“Atalanta communicate that they have accepted the resignation given today by Mr. Antonio Conte,” This was the news that started to filter out of the Stadio Atleti Azzurri d’Italia on January 7. Only four days later and journeyman and former Atalanta Coach Bortolo Mutti had returned to the Bergamo hotseat.
Bortolo Mutti is the 55-year-old former Atalanta forward and Coach whose experience is vast in both Serie A and the lower divisions. The Bergamo-born tactician spent four years playing for Atalanta in a career that saw him score goals for a number of Serie B and C teams. Once his playing career was over he started in management straight away and has managed 12 clubs in 22 years, including a spell at Atalanta in 1997/98. Mutti gained top flight experience as a Coach with Piacenza in 1996/97, keeping them in the division, and then with Napoli the following season where he wasn’t as successful – sacked after a poor run of results. Further Serie A experience came in an unsuccessful time with Reggina in 2003 followed by his most eventful stage in his career with Messina from 2003 to 2006 where he managed promotion to Serie A and then an impressive seventh-place finish only one place from an unprecedented UEFA Cup spot. He was however then sacked in 2006 for poor results and fear of the drop back to the second flight. Now he has the chance to shine again in trying to relive another great escape act.
The Atalanta fans will at least know what type of football to expect from the veteran front-man of the Orobici. It is no wonder that the players welcome the appointment of a man who already knows his way around. Simone Tiribocchi has been quoted saying: “A lot more calmness and serenity has come into the changing rooms since Mutti’s arrival. We are also trying more simulated events in defence than attack. Our salvation depends on it, as the fewer goals we concede, the better. The strikers, including myself, will have a lot of work to do. Just like the defence needs to ensure that no goals are allowed, we need to finish off the opportunities we have.”
It seems clear that Mutti will focus on the defence and their constant inability to keep clean sheets. The football may not be pretty but it may just be their salvation. Atalanta are second from bottom with a dismal 13 points from 18 games and look at this moment in time as though the lure of Serie B is just too strong to escape from. Other than a creditable home draw with champions Inter, Atalanta’s last win was recorded on November 22 away at bottom club Siena. More importantly the once notoriously hostile Stadio Atleti Azzurri d’Italia has not seen a home win since October 25 when visitors Parma were beaten 3-1 and it is worth noting that this is their only home win of the season and only their third win of the whole campaign.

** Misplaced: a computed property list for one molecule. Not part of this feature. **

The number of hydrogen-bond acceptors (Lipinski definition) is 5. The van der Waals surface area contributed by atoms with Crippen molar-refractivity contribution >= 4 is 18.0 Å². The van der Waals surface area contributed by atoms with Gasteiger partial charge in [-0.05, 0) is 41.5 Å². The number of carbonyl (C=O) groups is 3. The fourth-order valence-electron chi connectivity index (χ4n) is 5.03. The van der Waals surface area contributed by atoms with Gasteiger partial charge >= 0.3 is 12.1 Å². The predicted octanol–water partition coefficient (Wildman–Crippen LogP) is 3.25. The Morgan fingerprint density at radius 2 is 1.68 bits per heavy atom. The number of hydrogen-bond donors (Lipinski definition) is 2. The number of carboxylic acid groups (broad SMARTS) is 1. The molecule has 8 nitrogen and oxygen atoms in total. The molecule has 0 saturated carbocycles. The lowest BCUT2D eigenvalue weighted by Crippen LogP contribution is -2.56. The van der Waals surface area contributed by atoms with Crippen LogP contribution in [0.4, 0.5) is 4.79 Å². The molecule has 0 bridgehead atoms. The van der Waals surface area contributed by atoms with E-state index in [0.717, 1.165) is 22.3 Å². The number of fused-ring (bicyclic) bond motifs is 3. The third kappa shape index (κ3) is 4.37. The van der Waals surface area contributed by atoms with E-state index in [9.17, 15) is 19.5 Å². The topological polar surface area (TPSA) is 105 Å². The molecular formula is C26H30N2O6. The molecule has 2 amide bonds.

Simone Tiribocchi’s six goals need to be added to by the team and with 15 scored this is the second worst total in the league coupled with the third worst against. January’s fixtures of Lazio at home and three consecutive away games to Bologna, Genoa and Sampdoria look extremely ominous on current form. Lazio visit Bergamo in improved form, the new year has seen a 4-1 win at Livorno followed by a 1-1 draw with Udinese then a Coppa Italia 2-0 victory against Palermo. Sitting in lowly 15th place, Lazio will want to use Atalanta as a stepping stone to move up the table.
This is where Bortolo Mutti’s vast experience will come in extremely useful as he will in no way be overawed by Atalanta’s plight. The camp is by its own admission already a calmer place just by the man’s presence, whilst his emphasis on defence will hopefully be the making of a team that will be hard to beat and his focus on taking the few chances they get will be vital. He has been here before and relegation battles are much better fought when one knows where the points need to come from, Mutti will be looking for a point at least against Lazio in his first game in charge. If he can get Tiribocchi, Roberto Acquafresca and Ernesto Chevanton firing on all cylinders as well as shoring up the back-line then it would be unwise to write Atalanta off for dead. For if like King Iasos you do, do not be surprised to see Atalanta still standing when the dust has settled.